I’ve heard it said that couples counseling can be highly stressful, highly volatile, and potentially explosive. It has been likened to assembling an airplane while in flight.
As a marriage therapist, I agree.
Marriage therapy can be daunting, both for the therapist and the couple.
So when you reach a time in your relationship where help is needed, you need a skilled technician.
Truth is that many therapists are not trained to navigate the turbulence of marital distress – when this happens therapy can do more harm than good.
A Brief History
The field of marriage therapy started in 1950s when people began to view marital problems in a systematic way. Society at the time (traditional gender roles, reluctance to have women in the workforce) viewed divorce as a personal failing. In fact, a woman was viewed as a divorcee the rest of her life. Divorce was also seen as a failure by therapists.
So, what we do in our country is swing from one kind of model to another (or one extreme to the other). When the 60s and 70s arrived, we entered the culture of individualism – marriage based not on duty or commitment, but on personal happiness. The divorce rate skyrocketed, the no-fault divorce laws were passed in the early 70s and we experienced the cultural revolution in which we were liberating individuals from the traditional structures of conventional morality.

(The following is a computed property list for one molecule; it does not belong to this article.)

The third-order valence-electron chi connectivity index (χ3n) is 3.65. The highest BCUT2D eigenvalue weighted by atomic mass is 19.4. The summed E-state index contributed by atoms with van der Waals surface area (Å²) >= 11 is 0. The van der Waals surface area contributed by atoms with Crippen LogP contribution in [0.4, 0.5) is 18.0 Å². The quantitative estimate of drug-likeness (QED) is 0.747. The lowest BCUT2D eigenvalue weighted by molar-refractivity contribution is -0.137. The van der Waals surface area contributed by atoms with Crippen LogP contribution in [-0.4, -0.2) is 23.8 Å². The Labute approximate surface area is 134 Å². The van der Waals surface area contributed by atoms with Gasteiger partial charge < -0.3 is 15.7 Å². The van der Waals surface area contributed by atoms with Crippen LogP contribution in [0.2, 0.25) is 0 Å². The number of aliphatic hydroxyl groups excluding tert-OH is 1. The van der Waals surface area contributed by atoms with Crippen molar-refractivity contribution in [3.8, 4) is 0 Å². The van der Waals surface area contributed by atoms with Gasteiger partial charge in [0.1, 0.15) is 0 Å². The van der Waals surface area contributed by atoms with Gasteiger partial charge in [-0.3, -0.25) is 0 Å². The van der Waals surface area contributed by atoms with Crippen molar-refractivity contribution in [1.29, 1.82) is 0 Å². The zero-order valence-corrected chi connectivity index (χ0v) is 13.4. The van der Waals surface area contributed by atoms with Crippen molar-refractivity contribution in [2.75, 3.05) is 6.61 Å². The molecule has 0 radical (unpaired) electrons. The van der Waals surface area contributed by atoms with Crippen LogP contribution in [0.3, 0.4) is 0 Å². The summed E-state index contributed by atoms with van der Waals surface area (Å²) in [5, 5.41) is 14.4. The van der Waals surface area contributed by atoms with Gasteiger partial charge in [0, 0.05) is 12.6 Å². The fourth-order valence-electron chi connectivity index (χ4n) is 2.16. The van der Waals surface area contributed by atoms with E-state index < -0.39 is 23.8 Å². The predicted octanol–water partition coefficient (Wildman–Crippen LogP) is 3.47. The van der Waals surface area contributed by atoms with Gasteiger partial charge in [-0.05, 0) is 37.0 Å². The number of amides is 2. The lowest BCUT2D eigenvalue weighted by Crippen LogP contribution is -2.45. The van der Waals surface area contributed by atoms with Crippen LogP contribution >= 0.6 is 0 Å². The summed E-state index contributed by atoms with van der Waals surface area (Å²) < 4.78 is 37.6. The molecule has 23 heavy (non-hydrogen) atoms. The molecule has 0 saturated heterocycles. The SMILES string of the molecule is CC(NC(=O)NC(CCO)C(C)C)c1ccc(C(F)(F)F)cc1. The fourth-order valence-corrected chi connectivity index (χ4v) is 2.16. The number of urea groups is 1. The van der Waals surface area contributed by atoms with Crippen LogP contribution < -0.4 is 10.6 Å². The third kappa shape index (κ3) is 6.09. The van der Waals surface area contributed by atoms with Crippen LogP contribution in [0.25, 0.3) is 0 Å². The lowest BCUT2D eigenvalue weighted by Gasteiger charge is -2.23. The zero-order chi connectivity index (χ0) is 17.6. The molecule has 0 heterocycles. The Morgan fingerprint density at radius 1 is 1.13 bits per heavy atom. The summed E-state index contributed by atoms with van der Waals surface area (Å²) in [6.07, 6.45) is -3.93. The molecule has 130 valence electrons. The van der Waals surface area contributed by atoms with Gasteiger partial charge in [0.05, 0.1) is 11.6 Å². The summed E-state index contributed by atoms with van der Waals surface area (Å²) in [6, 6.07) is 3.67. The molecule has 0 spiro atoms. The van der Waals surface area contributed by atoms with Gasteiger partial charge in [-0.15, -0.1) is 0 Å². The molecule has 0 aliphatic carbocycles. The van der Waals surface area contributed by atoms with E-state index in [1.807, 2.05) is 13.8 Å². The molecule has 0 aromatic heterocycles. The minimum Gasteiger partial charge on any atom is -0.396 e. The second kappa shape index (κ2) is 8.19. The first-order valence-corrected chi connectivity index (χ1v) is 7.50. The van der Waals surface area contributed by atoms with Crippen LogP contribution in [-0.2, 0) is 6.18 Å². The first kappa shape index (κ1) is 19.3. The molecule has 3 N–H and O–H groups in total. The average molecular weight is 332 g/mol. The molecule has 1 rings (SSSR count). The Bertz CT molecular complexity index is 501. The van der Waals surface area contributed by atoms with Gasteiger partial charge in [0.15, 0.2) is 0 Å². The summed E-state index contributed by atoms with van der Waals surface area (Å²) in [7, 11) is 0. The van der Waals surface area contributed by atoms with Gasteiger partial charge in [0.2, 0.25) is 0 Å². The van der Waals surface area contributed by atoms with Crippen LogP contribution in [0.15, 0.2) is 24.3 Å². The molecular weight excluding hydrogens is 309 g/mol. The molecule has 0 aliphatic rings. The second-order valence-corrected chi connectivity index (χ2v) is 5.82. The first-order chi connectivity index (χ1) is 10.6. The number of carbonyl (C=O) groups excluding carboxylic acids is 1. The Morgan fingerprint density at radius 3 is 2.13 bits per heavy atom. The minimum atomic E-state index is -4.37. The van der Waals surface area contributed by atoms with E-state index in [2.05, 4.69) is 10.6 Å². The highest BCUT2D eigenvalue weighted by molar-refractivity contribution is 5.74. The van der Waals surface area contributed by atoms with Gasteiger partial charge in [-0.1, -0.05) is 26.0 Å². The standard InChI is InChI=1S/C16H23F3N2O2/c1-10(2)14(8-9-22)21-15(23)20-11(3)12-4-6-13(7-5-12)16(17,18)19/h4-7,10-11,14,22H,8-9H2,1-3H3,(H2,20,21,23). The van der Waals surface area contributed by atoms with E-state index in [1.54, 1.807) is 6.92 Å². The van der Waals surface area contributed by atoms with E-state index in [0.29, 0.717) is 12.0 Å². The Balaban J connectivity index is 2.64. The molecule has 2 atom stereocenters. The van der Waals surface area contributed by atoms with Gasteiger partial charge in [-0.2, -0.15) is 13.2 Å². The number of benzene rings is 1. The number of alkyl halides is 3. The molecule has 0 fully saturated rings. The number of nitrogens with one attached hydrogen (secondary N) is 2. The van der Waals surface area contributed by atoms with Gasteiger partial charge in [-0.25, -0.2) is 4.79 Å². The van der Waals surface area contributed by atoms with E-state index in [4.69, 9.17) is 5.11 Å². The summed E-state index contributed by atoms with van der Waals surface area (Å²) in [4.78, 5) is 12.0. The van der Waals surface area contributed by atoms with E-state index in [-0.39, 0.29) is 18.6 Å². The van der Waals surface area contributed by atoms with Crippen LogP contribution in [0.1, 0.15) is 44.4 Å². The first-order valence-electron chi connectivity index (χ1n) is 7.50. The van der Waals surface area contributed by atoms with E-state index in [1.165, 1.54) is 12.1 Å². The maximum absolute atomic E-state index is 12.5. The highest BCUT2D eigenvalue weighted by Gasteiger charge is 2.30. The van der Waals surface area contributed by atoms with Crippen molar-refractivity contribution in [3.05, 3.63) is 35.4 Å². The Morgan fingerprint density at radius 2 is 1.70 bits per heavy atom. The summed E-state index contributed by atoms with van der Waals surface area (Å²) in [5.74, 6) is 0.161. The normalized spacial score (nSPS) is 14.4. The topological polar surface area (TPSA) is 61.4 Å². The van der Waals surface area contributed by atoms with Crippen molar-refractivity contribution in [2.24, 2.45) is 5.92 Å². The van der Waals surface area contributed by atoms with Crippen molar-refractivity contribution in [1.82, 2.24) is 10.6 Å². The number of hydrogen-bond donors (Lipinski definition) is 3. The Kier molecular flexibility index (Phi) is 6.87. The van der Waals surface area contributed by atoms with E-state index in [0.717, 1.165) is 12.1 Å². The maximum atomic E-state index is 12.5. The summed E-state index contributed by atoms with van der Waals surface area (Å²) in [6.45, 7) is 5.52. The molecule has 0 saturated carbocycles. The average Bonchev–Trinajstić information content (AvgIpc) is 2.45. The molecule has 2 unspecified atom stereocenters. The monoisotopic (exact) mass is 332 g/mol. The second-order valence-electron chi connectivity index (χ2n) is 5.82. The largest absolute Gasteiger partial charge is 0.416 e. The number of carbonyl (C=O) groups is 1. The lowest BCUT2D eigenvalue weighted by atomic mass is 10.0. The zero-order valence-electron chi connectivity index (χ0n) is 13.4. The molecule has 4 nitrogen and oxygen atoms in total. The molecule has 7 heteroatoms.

The 80s and early 90s saw the influx of a consumeristic mentality. As people “broke free” from the burdens of tradition and structure they became primarily consumers of the latest and greatest must have item. And this mindset invaded the family and marriage in a big way.
The late 90s and 2000s saw the trend move beyond consumerism into a world of entitlement.
We moved from the 70s “ask not what your country can do for you, but what you can do for your country” to an era today of “you deserve better.”
As if the world, life, relationships and love owes you something.
You deserve the lifestyle you’ve always wanted. You deserve a better job. You deserve a better life. You deserve to be happy. You deserve … You deserve …
Marriage, and family life, has been strongly influenced by this lethal combination of individual fulfillment, consumerism, and entitlement.
Traditional marriage vows have changed from “as long as we both shall live” to “as long as we both shall love.” It seems as though people are beginning to “lease” a marriage rather than seeing it as a lifelong journey.